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Imola, Ferrari and Formula One, the stuff of legend

Sport

THE WORST OF TIMES

Imola, Ferrari and Formula One, the stuff of legend

Amid Ferrari’s resurgence, fans may have hoped for a Sainz, Leclerc one-two at Imola but sporting gods can be fickle

Sports reporter
Pictures of the late Gilles Villeneuve during Sunday's Emilia Romagna Grand Prix at Imola in Italy.
IN MEMORIAM Pictures of the late Gilles Villeneuve during Sunday's Emilia Romagna Grand Prix at Imola in Italy.
Image: REUTERS/Jennifer Lorenzini

The sporting gods can be cold, callous and at times downright cruel.

They scoff at sentiment; fairness does not factor into their calculations; nor are they inclined to lend an ear to poplar opinion. For better or worse, the gods are who they are.

Had they been predisposed to observing events of historical significance, obvious or otherwise, the result to last weekend’s Emilia Romagna Formula 1 Grand Prix at Imola might have been very different.

The event would have been the perfect opportunity to underline their return as a force in F1 but instead Ferrari went sideways.

With the prancing horse finding more power and agility this season, there had been genuine hope they could snatch a one-two at Imola near the team’s base at Maranello. Imola is the F1 track nearest to Ferrari’s headquarters.

Ferrari F1 devotees, or Tifosi, would have descended on Imola in the hope, perhaps in no particular order, that Charles Leclerc and Carlos Sainz could secure the top two places.

The last time Ferrari occupied the top two podium positions at Imola was when Michael Schumacher and Rubens Barrichello sprayed effervescent delight down at the masses in 2002.

However, championship leader Leclerc, who started second on the grid behind Max Verstappen, made a few miscalculations and grudgingly settled for sixth.

Teammate Carlos Sainz, who also got off the line slowly, had the misfortune of tangling with Daniel Ricciardo barely beyond the first corner. He got stuck in the sand trap and his race was run.

It was not the outcome the Tifosi wanted for the sport’s most revered and decorated team.

The last time Ferrari occupied the top two podium positions at Imola was when Michael Schumacher and Rubens Barrichello sprayed effervescent delight down at the masses in 2002.

Sunday’s race could have carried so much poignant purpose had Ferrari completed a one-two.

The race was almost 40 years to the day (40 years and one day) since they recorded one of the sport’s most famous, or perhaps infamous, one-twos at Imola.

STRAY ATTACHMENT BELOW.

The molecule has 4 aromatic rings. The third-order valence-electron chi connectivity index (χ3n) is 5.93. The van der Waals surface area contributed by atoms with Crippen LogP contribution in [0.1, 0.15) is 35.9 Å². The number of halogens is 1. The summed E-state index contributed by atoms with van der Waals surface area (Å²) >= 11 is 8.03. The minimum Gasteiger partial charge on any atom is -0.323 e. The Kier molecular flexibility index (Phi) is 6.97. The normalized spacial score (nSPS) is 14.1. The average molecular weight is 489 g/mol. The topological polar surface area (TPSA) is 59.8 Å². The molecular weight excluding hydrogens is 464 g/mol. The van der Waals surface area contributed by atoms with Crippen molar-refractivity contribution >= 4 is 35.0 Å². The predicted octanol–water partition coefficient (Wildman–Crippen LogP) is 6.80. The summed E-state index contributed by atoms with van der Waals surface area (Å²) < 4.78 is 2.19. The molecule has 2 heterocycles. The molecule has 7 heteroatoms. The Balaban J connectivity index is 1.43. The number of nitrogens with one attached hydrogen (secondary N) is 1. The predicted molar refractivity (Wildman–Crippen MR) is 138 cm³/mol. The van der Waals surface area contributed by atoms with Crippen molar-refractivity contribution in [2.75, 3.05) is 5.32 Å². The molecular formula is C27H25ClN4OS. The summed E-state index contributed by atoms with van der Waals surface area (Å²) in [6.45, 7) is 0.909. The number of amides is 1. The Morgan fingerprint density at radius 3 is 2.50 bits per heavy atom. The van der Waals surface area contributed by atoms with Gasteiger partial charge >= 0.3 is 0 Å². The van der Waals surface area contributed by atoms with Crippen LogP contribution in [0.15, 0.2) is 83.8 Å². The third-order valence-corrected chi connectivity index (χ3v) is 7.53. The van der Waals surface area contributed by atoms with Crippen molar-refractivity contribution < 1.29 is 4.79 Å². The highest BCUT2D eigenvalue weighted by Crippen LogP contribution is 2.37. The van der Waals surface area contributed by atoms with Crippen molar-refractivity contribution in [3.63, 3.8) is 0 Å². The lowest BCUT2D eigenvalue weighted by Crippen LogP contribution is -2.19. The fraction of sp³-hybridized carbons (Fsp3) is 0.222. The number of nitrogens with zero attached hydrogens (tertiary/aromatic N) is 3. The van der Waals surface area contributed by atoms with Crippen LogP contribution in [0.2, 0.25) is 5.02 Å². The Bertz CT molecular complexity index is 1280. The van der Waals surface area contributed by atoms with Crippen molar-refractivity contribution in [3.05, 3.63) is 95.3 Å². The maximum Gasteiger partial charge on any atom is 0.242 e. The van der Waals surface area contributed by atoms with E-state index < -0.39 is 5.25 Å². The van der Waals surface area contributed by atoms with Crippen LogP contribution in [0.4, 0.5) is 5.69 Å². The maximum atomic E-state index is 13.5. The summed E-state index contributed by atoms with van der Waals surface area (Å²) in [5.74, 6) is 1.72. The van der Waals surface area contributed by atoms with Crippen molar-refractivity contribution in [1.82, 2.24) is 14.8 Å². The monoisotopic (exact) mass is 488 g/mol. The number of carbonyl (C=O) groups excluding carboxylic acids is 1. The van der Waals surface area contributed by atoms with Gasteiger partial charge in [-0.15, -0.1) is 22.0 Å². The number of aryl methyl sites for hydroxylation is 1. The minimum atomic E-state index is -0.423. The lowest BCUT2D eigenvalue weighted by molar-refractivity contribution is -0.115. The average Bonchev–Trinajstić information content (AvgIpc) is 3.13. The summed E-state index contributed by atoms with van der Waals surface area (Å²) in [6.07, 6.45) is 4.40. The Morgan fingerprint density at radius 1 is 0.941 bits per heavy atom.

The driven, deeply ambitious Didier Pironi and the highly respected, and at times devil-may-care Gilles Villeneuve had struck up a friendship when the former joined the team in 1981. By the time they arrived at Imola, a few races into the 1982 season, the pair was well-matched. Villeneuve, it was widely thought, was due a championship, but Pironi was in a hurry to become France’s first F1 champ.

What transpired before, during and after the race became widely disputed. It was certainly the stuff of legend. The teammates feverishly contested the lead and were wheel-to-wheel into the Rivazza and Variante Alta corners to the delight of fans, but perhaps the anguish of the Ferrari crew.

Pironi, many argue, ignored team orders which would have favoured the more senior Villeneuve. The lead changed hands several times before Pironi took the chequered flag. Villeneuve, feeling betrayed, could barely hide his contempt on the podium. He stormed off and would not speak to Pironi again.

They did not have time to make peace before Villeneuve died in qualifying at the Belgian GP less than two weeks later.

Pironi took the championship lead into the German GP but his legs would be so severely fractured in a crash with Alain Prost that he did not race in the sport again. Unable to add to his points tally he was pipped to the 1982 championship by Keke Rosberg.

While his injuries precluded him from racing in F1, Pironi’s need for speed remained undiminished. In 1987 he and two crew members were killed when their power boat hit a wave, apparently caused by an oil tanker, off the Isle of Wight.

Pironi’s partner, expecting twins at the time, named them Didier and Gilles.

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